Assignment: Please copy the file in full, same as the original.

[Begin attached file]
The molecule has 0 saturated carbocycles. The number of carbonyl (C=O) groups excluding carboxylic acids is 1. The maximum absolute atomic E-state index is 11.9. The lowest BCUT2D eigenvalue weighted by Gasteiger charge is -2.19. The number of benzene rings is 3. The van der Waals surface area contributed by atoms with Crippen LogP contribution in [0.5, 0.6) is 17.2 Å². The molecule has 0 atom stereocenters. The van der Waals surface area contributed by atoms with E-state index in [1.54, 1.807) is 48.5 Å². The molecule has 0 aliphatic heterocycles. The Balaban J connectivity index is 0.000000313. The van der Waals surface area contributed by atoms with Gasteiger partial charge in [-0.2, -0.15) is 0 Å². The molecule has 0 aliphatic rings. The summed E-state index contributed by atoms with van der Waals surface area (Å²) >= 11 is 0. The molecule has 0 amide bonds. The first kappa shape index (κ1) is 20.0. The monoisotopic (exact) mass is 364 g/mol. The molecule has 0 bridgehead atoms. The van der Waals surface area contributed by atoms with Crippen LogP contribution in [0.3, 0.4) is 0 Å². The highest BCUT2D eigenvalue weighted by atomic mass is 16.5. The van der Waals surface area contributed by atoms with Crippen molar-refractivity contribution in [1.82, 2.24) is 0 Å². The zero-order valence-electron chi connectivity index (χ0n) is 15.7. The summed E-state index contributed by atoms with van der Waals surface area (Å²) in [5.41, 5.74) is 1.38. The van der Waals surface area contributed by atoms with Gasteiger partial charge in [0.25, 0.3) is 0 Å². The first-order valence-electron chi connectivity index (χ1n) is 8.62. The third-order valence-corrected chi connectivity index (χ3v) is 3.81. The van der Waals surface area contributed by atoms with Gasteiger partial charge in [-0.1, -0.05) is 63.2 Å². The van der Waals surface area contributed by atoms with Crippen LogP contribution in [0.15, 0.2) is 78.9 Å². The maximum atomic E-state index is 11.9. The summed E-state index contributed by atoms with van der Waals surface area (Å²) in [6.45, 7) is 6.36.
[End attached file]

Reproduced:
The molecule has 0 saturated carbocycles. The number of carbonyl (C=O) groups excluding carboxylic acids is 1. The maximum absolute atomic E-state index is 11.9. The lowest BCUT2D eigenvalue weighted by Gasteiger charge is -2.19. The number of benzene rings is 3. The van der Waals surface area contributed by atoms with Crippen LogP contribution in [0.5, 0.6) is 17.2 Å². The molecule has 0 atom stereocenters. The van der Waals surface area contributed by atoms with E-state index in [1.54, 1.807) is 48.5 Å². The molecule has 0 aliphatic heterocycles. The Balaban J connectivity index is 0.000000313. The van der Waals surface area contributed by atoms with Gasteiger partial charge in [-0.2, -0.15) is 0 Å². The molecule has 0 aliphatic rings. The summed E-state index contributed by atoms with van der Waals surface area (Å²) >= 11 is 0. The molecule has 0 amide bonds. The first kappa shape index (κ1) is 20.0. The monoisotopic (exact) mass is 364 g/mol. The molecule has 0 bridgehead atoms. The van der Waals surface area contributed by atoms with Crippen LogP contribution in [0.3, 0.4) is 0 Å². The highest BCUT2D eigenvalue weighted by atomic mass is 16.5. The van der Waals surface area contributed by atoms with Crippen molar-refractivity contribution in [1.82, 2.24) is 0 Å². The zero-order valence-electron chi connectivity index (χ0n) is 15.7. The summed E-state index contributed by atoms with van der Waals surface area (Å²) in [5.41, 5.74) is 1.38. The van der Waals surface area contributed by atoms with Gasteiger partial charge in [0.25, 0.3) is 0 Å². The first-order valence-electron chi connectivity index (χ1n) is 8.62. The third-order valence-corrected chi connectivity index (χ3v) is 3.81. The van der Waals surface area contributed by atoms with Gasteiger partial charge in [-0.1, -0.05) is 63.2 Å². The van der Waals surface area contributed by atoms with Crippen LogP contribution in [0.15, 0.2) is 78.9 Å². The maximum atomic E-state index is 11.9. The summed E-state index contributed by atoms with van der Waals surface area (Å²) in [6.45, 7) is 6.36.